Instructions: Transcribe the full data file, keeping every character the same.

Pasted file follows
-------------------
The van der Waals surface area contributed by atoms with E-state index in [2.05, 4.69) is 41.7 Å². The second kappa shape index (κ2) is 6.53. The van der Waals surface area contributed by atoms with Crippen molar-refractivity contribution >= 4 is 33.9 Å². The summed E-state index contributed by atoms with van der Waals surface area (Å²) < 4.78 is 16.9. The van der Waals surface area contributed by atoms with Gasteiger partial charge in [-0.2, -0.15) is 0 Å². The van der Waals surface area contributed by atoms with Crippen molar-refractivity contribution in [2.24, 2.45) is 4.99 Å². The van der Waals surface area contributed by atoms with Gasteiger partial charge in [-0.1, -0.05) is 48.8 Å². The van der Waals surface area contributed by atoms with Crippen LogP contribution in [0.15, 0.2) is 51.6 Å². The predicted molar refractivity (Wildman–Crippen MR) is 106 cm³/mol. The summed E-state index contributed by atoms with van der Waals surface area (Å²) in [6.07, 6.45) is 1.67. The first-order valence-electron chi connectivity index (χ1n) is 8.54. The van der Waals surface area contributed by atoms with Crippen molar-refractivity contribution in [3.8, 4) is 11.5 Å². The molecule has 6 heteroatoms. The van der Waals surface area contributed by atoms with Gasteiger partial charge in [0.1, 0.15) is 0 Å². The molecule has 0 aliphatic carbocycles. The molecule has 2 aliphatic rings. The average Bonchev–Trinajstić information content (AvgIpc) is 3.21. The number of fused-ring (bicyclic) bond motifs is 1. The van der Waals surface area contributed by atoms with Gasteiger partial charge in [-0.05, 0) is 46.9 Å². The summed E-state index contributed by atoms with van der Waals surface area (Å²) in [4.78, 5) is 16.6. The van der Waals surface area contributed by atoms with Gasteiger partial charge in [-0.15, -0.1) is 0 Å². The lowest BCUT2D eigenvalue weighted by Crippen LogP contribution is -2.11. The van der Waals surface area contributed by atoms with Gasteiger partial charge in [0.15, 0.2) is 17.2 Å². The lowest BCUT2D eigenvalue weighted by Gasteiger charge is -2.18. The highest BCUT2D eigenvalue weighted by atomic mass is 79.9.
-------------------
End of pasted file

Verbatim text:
The van der Waals surface area contributed by atoms with E-state index in [2.05, 4.69) is 41.7 Å². The second kappa shape index (κ2) is 6.53. The van der Waals surface area contributed by atoms with Crippen molar-refractivity contribution >= 4 is 33.9 Å². The summed E-state index contributed by atoms with van der Waals surface area (Å²) < 4.78 is 16.9. The van der Waals surface area contributed by atoms with Gasteiger partial charge in [-0.2, -0.15) is 0 Å². The van der Waals surface area contributed by atoms with Crippen molar-refractivity contribution in [2.24, 2.45) is 4.99 Å². The van der Waals surface area contributed by atoms with Gasteiger partial charge in [-0.1, -0.05) is 48.8 Å². The van der Waals surface area contributed by atoms with Crippen LogP contribution in [0.15, 0.2) is 51.6 Å². The predicted molar refractivity (Wildman–Crippen MR) is 106 cm³/mol. The summed E-state index contributed by atoms with van der Waals surface area (Å²) in [6.07, 6.45) is 1.67. The first-order valence-electron chi connectivity index (χ1n) is 8.54. The van der Waals surface area contributed by atoms with Crippen molar-refractivity contribution in [3.8, 4) is 11.5 Å². The molecule has 6 heteroatoms. The van der Waals surface area contributed by atoms with Gasteiger partial charge in [0.1, 0.15) is 0 Å². The molecule has 0 aliphatic carbocycles. The molecule has 2 aliphatic rings. The average Bonchev–Trinajstić information content (AvgIpc) is 3.21. The number of fused-ring (bicyclic) bond motifs is 1. The van der Waals surface area contributed by atoms with Gasteiger partial charge in [-0.05, 0) is 46.9 Å². The summed E-state index contributed by atoms with van der Waals surface area (Å²) in [4.78, 5) is 16.6. The van der Waals surface area contributed by atoms with Gasteiger partial charge in [-0.15, -0.1) is 0 Å². The lowest BCUT2D eigenvalue weighted by Crippen LogP contribution is -2.11. The van der Waals surface area contributed by atoms with Gasteiger partial charge in [0.15, 0.2) is 17.2 Å². The lowest BCUT2D eigenvalue weighted by Gasteiger charge is -2.18. The highest BCUT2D eigenvalue weighted by atomic mass is 79.9.